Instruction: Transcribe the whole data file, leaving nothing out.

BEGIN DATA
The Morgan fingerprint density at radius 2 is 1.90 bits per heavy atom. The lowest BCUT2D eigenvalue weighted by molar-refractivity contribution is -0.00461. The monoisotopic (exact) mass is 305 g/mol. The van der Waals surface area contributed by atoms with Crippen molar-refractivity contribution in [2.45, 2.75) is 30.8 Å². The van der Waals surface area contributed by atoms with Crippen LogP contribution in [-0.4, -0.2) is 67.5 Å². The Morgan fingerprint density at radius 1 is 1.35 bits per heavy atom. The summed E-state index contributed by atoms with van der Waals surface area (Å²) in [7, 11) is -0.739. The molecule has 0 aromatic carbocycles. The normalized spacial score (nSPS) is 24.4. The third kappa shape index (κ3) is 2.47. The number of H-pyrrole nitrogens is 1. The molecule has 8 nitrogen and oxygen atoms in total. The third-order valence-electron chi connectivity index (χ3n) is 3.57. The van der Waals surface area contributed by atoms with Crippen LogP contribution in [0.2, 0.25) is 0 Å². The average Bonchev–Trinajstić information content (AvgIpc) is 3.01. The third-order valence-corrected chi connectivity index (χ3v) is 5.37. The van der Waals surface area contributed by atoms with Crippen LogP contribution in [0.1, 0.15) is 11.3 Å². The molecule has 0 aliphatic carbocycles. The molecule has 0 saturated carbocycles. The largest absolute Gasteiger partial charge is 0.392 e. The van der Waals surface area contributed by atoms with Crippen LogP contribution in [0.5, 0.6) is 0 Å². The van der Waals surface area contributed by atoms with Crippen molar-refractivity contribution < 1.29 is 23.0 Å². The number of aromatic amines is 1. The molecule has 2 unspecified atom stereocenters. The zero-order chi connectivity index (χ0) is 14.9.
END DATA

The Morgan fingerprint density at radius 2 is 1.90 bits per heavy atom. The lowest BCUT2D eigenvalue weighted by molar-refractivity contribution is -0.00461. The monoisotopic (exact) mass is 305 g/mol. The van der Waals surface area contributed by atoms with Crippen molar-refractivity contribution in [2.45, 2.75) is 30.8 Å². The van der Waals surface area contributed by atoms with Crippen LogP contribution in [-0.4, -0.2) is 67.5 Å². The Morgan fingerprint density at radius 1 is 1.35 bits per heavy atom. The summed E-state index contributed by atoms with van der Waals surface area (Å²) in [7, 11) is -0.739. The molecule has 0 aromatic carbocycles. The normalized spacial score (nSPS) is 24.4. The third kappa shape index (κ3) is 2.47. The number of H-pyrrole nitrogens is 1. The molecule has 8 nitrogen and oxygen atoms in total. The third-order valence-electron chi connectivity index (χ3n) is 3.57. The van der Waals surface area contributed by atoms with Crippen LogP contribution in [0.2, 0.25) is 0 Å². The average Bonchev–Trinajstić information content (AvgIpc) is 3.01. The third-order valence-corrected chi connectivity index (χ3v) is 5.37. The van der Waals surface area contributed by atoms with Crippen LogP contribution in [0.1, 0.15) is 11.3 Å². The molecule has 0 aliphatic carbocycles. The molecule has 0 saturated carbocycles. The largest absolute Gasteiger partial charge is 0.392 e. The van der Waals surface area contributed by atoms with Crippen LogP contribution in [0.5, 0.6) is 0 Å². The van der Waals surface area contributed by atoms with Crippen molar-refractivity contribution < 1.29 is 23.0 Å². The number of aromatic amines is 1. The molecule has 2 unspecified atom stereocenters. The zero-order chi connectivity index (χ0) is 14.9.